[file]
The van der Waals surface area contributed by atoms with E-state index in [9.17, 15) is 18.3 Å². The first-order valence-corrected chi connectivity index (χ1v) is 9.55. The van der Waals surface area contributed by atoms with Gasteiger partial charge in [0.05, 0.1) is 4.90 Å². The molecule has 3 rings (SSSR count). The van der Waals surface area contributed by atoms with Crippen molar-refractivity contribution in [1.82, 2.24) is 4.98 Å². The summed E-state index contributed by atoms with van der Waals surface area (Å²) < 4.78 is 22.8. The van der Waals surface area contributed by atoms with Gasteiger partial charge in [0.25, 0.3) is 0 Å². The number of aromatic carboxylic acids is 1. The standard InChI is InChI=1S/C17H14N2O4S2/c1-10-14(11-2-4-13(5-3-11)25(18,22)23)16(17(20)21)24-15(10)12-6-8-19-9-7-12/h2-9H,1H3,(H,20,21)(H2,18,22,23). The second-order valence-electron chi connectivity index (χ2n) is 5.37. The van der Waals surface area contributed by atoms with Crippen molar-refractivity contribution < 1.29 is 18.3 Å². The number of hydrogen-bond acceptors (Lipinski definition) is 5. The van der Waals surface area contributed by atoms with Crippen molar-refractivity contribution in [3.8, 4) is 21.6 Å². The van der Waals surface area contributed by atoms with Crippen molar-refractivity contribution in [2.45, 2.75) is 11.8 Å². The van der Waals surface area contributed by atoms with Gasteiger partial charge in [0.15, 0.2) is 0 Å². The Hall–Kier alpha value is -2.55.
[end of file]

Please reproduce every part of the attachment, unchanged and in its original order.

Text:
The van der Waals surface area contributed by atoms with E-state index in [9.17, 15) is 18.3 Å². The first-order valence-corrected chi connectivity index (χ1v) is 9.55. The van der Waals surface area contributed by atoms with Gasteiger partial charge in [0.05, 0.1) is 4.90 Å². The molecule has 3 rings (SSSR count). The van der Waals surface area contributed by atoms with Crippen molar-refractivity contribution in [1.82, 2.24) is 4.98 Å². The summed E-state index contributed by atoms with van der Waals surface area (Å²) < 4.78 is 22.8. The van der Waals surface area contributed by atoms with Gasteiger partial charge in [0.25, 0.3) is 0 Å². The number of aromatic carboxylic acids is 1. The standard InChI is InChI=1S/C17H14N2O4S2/c1-10-14(11-2-4-13(5-3-11)25(18,22)23)16(17(20)21)24-15(10)12-6-8-19-9-7-12/h2-9H,1H3,(H,20,21)(H2,18,22,23). The second-order valence-electron chi connectivity index (χ2n) is 5.37. The van der Waals surface area contributed by atoms with Crippen molar-refractivity contribution < 1.29 is 18.3 Å². The number of hydrogen-bond acceptors (Lipinski definition) is 5. The van der Waals surface area contributed by atoms with Crippen molar-refractivity contribution in [3.8, 4) is 21.6 Å². The van der Waals surface area contributed by atoms with Crippen molar-refractivity contribution in [2.45, 2.75) is 11.8 Å². The van der Waals surface area contributed by atoms with Gasteiger partial charge in [0.15, 0.2) is 0 Å². The Hall–Kier alpha value is -2.55.